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Court reduces attorney fees awarded to pay firm by $1 million

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The Indiana Court of Appeals Wednesday found that an estate of a man with dependents can recover attorney fees under the General Wrongful Death Statute, but the trial court erred in how it calculated the amount the law firm will receive.

SCI Propane and other defendants appealed the award of “reasonable” attorney fees to Courtney Frederick, as personal representative of the estate of Stephen Frederick. Her husband was killed when a gas propane tank exploded on the property of William and Betty Kindle. They had recently changed the gas-control valve for their water heater, and neither SCI, nor Midland-Impact LLP, which was hired by SCI to fill the Kindles’ propane tank, re-tested the system after the Kindles’ repair.

The explosion and fire injured six other family members and led to a liability lawsuit filed by the victims.  A jury awarded the plaintiffs $27 million in damages, which was reduced based on the finding William Kindle was 35 percent at fault.

Frederick’s estate received more $3.7 million after the parties settled on the issue of damages, and the settlement did not include attorney fees. Those fees are at the heart of the appeal in SCI Propane, LLC; South Central Indiana Rural Electric Membership Corporation; et al v. Courtney Frederick, as Personal Representative of the Estate of Stephen Frederick, deceased, 55A04-1211-PL-586.

The defendants argue that the GWDS does not allow for the estate to recover attorney fees, as the statute does not explicitly say that attorney fees are recoverable when a decedent is survived by a spouse, dependent children or dependent next of kin. The defendants also argue that the trial court erred when it granted the estate nearly $2.33 million to pay attorney fees to Faegre Baker Daniels. The trial court held under the GWDS, the fee recovery should be based on a reasonableness standard, but the defendants claimed the estate was entitled to recover only under the terms of its contingency fee contract with FBD.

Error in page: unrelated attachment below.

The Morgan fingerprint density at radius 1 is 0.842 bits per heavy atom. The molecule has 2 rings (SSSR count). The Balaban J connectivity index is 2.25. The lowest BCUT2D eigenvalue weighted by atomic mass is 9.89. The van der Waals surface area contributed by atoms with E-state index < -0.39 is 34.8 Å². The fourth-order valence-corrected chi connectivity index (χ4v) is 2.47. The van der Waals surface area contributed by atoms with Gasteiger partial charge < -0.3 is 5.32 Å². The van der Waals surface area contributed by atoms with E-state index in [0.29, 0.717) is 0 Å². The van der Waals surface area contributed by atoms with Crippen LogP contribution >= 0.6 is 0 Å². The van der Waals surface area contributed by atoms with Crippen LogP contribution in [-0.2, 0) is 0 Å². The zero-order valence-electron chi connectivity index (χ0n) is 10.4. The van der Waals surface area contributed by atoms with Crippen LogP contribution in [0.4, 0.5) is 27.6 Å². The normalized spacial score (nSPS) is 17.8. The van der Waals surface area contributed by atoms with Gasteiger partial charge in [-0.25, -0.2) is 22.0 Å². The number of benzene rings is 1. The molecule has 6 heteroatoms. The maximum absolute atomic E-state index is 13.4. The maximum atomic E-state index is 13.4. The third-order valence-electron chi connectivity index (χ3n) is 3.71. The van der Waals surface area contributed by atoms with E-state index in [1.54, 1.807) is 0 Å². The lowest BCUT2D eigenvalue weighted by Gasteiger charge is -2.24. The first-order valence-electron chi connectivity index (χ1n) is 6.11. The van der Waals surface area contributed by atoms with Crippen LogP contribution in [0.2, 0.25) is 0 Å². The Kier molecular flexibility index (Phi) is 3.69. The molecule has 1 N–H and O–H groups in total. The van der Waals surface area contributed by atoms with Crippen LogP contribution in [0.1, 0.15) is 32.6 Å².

The Court of Appeals decided that attorney fees are recoverable under the first part of the GWDS because those fees are the “type” of damages contemplated by the statute; such a conclusion comports with the court’s principles of statutory construction; and the Legislature has “acquiesced” to the recoverability of attorney fees.

But the amount the estate can recover should have been limited to the amount it was required to pay FBD under its contingency fee agreement, Judge Rudolph Pyle III wrote. The award of attorney fees under the statute is compensatory in nature, and an aggrieved party should not be put in a better position than had the tort not occurred.

The trial court’s award of damages places the estate in a much better position than it would have been through its contingent fee agreement. The estate owes FBD 33 and 1/3 percent of its recovery from the settlement, which equals a little more than $1.244 million. But the estate was awarded more than $2.3 in attorney fees.

The case is remanded for the trial court to enter a revised award of attorney fees that is consistent with the attorney fee damages the estate incurred under its contingency fee agreement.
 

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  1. by the time anybody gets to such files they will probably have been totally vacuumed anyways. they're pros at this at universities. anything to protect their incomes. Still, a laudable attempt. Let's go for throat though: how about the idea of unionizing football college football players so they can get a fair shake for their work? then if one of the players is a pain in the neck cut them loose instead of protecting them. if that kills the big programs, great, what do they have to do with learning anyways? nada. just another way for universities to rake in the billions even as they skate from paying taxes with their bogus "nonprofit" status.

  2. Um the affidavit from the lawyer is admissible, competent evidence of reasonableness itself. And anybody who had done law work in small claims court would not have blinked at that modest fee. Where do judges come up with this stuff? Somebody is showing a lack of experience and it wasn't the lawyers

  3. My children were taken away a year ago due to drugs, and u struggled to get things on track, and now that I have been passing drug screens for almost 6 months now and not missing visits they have already filed to take my rights away. I need help.....I can't loose my babies. Plz feel free to call if u can help. Sarah at 765-865-7589

  4. Females now rule over every appellate court in Indiana, and from the federal southern district, as well as at the head of many judicial agencies. Give me a break, ladies! Can we men organize guy-only clubs to tell our sob stories about being too sexy for our shirts and not being picked for appellate court openings? Nope, that would be sexist! Ah modernity, such a ball of confusion. https://www.youtube.com/watch?v=QmRsWdK0PRI

  5. LOL thanks Jennifer, thanks to me for reading, but not reading closely enough! I thought about it after posting and realized such is just what was reported. My bad. NOW ... how about reporting who the attorneys were raking in the Purdue alum dollars?

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